When most folks consider tying on a dry-fly imitation of a caddisfly, they go right to the Elk-Hair Caddis, the venerable pattern that has surely
When most folks consider tying on a dry-fly imitation of a caddisfly, they go right to the Elk-Hair Caddis, the venerable pattern that has surely caught millions of trout since Al Troth invented it in 1957. But of course there are many other choices, and not all caddisflies look the same. Here’s a great buggy, buoyant pattern from the mind of by author and blogger Matt Grobert, which uses caribou hair, rather than the more common elk or deer. The Caribou Caddis has a messy, ragged profile that fish love. Here’s what Matt has to say about the fly:
I use it anywhere I might have used an elk hair caddis in the past, and for me, it works very well under most conditions. An elk hair caddis is primarily for use in riffles and runs, and although it may work from time to time on flat water, it isn’t the best choice. This pattern has worked well for me in every water type trout habituate, even lakes. The caribou hair wing provides an excellent profile, while also being supple and very buoyant. The only floatant you will need is Frog’s Fanny after a fish or two, to dry it out.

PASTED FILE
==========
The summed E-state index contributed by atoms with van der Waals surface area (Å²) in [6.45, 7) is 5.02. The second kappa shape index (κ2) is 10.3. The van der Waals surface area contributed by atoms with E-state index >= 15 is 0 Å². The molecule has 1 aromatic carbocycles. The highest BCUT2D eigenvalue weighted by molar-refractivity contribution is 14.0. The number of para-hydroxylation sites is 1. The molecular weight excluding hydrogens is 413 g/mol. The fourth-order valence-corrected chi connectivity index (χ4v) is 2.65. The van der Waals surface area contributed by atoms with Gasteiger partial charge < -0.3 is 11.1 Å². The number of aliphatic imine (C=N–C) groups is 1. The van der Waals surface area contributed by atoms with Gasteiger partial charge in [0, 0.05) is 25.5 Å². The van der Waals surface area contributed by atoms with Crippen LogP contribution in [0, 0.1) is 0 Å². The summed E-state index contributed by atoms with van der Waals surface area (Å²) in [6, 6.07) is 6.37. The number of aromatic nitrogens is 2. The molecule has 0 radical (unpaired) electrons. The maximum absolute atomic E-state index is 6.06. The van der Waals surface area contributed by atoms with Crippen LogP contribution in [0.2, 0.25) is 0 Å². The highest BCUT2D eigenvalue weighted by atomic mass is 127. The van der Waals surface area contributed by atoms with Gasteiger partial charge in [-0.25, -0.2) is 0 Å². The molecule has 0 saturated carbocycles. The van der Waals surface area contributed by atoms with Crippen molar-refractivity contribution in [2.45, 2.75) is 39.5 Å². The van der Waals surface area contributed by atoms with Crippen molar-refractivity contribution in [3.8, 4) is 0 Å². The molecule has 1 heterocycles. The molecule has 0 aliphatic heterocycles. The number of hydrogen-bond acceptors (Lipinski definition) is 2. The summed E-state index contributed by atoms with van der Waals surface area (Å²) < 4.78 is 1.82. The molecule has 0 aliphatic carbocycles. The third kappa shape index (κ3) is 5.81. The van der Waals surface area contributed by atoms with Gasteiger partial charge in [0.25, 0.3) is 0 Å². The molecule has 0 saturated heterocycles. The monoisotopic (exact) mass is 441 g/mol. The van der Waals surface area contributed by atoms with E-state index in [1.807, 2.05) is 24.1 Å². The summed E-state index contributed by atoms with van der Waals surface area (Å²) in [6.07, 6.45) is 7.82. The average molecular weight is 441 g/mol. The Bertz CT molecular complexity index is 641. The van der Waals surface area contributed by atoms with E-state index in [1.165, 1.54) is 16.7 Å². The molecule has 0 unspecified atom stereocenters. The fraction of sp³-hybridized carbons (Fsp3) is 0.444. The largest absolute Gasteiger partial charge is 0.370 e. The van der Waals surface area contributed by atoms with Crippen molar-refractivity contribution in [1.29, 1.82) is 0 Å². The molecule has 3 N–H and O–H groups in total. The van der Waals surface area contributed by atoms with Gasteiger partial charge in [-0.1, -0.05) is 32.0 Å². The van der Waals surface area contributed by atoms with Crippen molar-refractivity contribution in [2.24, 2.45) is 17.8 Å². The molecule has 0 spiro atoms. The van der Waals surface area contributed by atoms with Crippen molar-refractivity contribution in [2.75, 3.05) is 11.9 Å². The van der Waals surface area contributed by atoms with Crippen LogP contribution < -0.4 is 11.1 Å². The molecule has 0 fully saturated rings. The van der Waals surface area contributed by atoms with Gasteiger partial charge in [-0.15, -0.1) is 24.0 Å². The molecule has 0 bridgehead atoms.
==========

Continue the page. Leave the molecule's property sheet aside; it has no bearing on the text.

As usual, this video from Tightline Productions offers crystal-clear instructions for tying this useful pattern. The way Grobert slides the Zelon material rearward after a couple wraps to avoid having to cut it is a great technique. The multi-layered look, in which you see materials through a veil created by others, adds a lifelike quality to the fly. Here’s some proof that it works!
Hook: Standard dry-fly hook (e.g. Dai-Riki #305), sizes 14–18.
First Thread: Olive, 6/0.
Abdomen: Light Olive brown Hare-Tron Dubbin.
Underwing: White Zelon.
Wing: Natural caribou hair, cleaned and stacked.
Thorax/head: Natural hare’s mask dubbing.
Note: Change the abdomen color to match the naturals.